Creative Anatomy Collective

Creative Anatomy Collective focuses on enhancing learning experience of Anatomy beyond traditional classroom settings in integrating interactive/performing art practices and innovative visualization technologies. This program is funded by TOP grant at Texas A&M University since 2015. The collaborative efforts have been produced by Dr. Jinsil Hwaryoung Seo (PI)  and Dr. Michelle Pine (PI) and other faculty members: Tim McLaughlin, Carol LaFayette, Felice House from the Department of Visualization, Christine Bergeron from the Dance program, and Takashi Yamauchi from Department of Psychology.


In the spring semesters of 2016 and 2017, section 200 of the Biomedical Anatomy course (Instructors: Dr. Michelle Pine and Erica Malone) was designed to combine the traditional methods of teaching undergraduate anatomy with more innovative, creative and engaging methods involving the arts. As part of the course, four studio sessions were held during the combined lecture and lab periods. During each of the studio sessions the concepts and structures being presented in lecture and dissection were addressed, using a different creative method for each session.

Drawing/Body Painting session: Students conducted an in-depth study of facial muscles of expression by creating three large-scale drawings and labeling the muscles on each.

Sculpture session: Students compared the human and canine muscles of the thoracic limb by building the same muscles for each species in clay. The arm models were provided by Anatomy in Clay.

Body Movement sessions: The final two sessions required students to transfer knowledge gained on the model species used in class, the dog, to their own bodies, as they explored the human anatomy of the thoracic and pelvic limbs respectively.

Students enjoyed the studio sessions and that each helped them to better understand or recognize a concept or structure covered in the course, which contributed to their success.

Research and Creative Activities


Anatomy Builder VR allows students to assemble bones and muscles and simulate movements using HTC Vive.

If you want to know more about this project, please contact hwaryoung at


Body painting techniques have been applied to visualize anatomical structures on skin.


Students’ artworks from the Creative Anatomy Collective have been exhibited at VIZ North Gallery.


ARnatomy recognizes a variety of 3D printed bones while a user holds and moves a bone in front of the camera of a mobile device or behind the camera. Once recognized the bones are populated with virtual text labels that move on the screen to match the video camera feed of the bones.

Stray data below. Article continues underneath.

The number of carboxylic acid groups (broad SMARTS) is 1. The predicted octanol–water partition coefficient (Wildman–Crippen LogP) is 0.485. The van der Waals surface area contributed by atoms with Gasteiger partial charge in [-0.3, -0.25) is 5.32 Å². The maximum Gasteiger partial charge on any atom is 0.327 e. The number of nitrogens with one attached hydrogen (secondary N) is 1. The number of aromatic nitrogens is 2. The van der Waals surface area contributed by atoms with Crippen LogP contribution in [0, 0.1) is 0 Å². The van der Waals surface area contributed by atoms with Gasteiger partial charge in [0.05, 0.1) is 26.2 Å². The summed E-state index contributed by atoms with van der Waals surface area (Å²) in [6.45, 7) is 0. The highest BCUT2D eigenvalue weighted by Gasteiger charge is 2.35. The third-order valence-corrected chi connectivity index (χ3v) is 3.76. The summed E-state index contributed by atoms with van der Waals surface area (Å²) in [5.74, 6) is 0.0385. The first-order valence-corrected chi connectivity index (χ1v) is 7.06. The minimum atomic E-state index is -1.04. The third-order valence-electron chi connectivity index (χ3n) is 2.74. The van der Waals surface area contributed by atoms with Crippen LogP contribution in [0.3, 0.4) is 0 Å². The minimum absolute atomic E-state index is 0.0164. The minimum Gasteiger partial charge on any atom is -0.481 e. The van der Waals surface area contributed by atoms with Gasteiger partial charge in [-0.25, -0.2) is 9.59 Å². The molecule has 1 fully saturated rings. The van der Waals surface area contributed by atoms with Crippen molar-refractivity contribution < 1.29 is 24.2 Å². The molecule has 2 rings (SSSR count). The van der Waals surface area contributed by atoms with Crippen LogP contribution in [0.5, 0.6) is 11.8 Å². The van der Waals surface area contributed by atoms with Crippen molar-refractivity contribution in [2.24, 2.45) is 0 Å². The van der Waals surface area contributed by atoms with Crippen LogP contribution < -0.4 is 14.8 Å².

FlexAR explores different AR interface styles to see how they support different learning styles. The styles we explored were wearable, tablet, and computer. Users of our prototype manipulate a physical skeletal model affixed with augmented reality (AR) targets.


The pelvic limb model is based on the skeletal structure of a canine pelvic limb. Components such as structural support, muscle function simulation, simulated muscle structure, and simulated skeletal structure all had to be considered during model construction.


Kinetic Anatomy Builder 

[In progress]

Kinetic Anatomy Builder is a physical kit that allows students build a canine model and manipulate movements by controlling individual muscle groups.

If you want to know more about this project, please contact hwaryoung at


VR Thoracic Limb Movement Simulation

Our VR canine thoracic limb application allows students to learn about musculoskeletal movements while also enhancing spatial visualization abilities in a more engaging way.


Faculty & Staff

Dr. Jinsil Hwaryoung Seo

Dr. Michelle Pine

Brian Smith, MFA

Michael Bruner, BS


Erica Malone (PhD, Vet School)

Megan Cook (MS, VIZ)

Ben Heymann (BS, VIZ)

Preston White (BS, VIZ)

Steven Leal (BS, CS)

Sarah Bannon (BS, VIZ)

Daniel Matas (BS, VIZ)

Erin Schulte (BS, VIZ)


Preston White (BS, VIZ)


Dr. Shinjiro Sueda

Dr. Jinkyo Suh

Dr. Zhikun Bai

Prof. Felice House

Prof. Christine Bergeron

Prof. Tim McLaughlin

Prof. Carol LaFayette